Please note that due to continuing maintenance work there may be restricted access to the Roman Town House. Visitors will be able to access the Roman ruins as normal. We apologise for any inconvenience this may cause.
Wroxeter (or 'Viroconium') was the fourth largest city in Roman Britain. It began as a legionary fortress and later developed into a thriving civilian city. Though much still remains below ground, today the most impressive features are the 2nd century municipal baths, and the remains of the huge wall dividing them from the exercise hall in the heart of the city.
The site museum and audio tour reveal how Wroxeter worked in its heyday, and the health and beauty practices of its 5,000 citizens.
In February 1859 workmen began excavating the baths complex, and by April much of the present site was exposed and thronged with fascinated visitors, including Charles Dickens. Donated by the landowner for public viewing, Wroxeter thus became one of the first archaeological visitor attractions in Britain.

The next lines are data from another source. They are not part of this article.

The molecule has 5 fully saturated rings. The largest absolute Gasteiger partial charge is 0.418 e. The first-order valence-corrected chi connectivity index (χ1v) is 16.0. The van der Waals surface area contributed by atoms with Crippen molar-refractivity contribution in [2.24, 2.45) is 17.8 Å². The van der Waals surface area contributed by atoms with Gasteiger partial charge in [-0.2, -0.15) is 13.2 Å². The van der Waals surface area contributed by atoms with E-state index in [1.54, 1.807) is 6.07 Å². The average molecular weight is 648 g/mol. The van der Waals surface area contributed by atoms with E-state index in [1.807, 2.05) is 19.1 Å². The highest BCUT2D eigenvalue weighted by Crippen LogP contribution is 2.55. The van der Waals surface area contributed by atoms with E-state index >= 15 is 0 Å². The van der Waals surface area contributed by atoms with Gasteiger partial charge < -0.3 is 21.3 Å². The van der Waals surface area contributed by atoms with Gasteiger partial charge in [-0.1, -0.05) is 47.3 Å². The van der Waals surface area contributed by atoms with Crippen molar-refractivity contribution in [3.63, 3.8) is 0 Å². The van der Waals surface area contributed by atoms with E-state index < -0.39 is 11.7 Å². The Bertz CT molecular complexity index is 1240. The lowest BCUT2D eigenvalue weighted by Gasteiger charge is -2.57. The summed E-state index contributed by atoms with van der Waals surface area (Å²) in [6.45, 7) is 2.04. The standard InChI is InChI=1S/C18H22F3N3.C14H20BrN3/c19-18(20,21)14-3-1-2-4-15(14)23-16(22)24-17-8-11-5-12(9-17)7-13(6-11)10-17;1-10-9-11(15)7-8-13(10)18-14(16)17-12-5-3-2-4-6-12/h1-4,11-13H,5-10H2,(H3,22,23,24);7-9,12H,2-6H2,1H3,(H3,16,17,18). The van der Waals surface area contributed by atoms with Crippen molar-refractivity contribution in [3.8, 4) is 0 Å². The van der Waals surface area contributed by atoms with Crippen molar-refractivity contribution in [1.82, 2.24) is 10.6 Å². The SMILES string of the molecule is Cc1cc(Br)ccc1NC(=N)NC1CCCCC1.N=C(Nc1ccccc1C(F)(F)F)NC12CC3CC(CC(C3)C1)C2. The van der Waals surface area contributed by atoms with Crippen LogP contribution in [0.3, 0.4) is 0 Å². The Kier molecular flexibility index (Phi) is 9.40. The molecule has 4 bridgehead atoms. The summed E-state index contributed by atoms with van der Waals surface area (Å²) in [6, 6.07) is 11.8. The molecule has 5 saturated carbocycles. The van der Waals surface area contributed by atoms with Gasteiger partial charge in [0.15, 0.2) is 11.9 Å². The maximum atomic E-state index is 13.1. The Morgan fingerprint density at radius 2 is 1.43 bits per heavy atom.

Thanks to a project between English Heritage and Channel 4, a Roman town house has been erected at Wroxeter and is now open to the public. A TV series started on Thursday 20 January and will run for six weeks, following a team of modern builders as they set about building the town house using traditional Roman methods.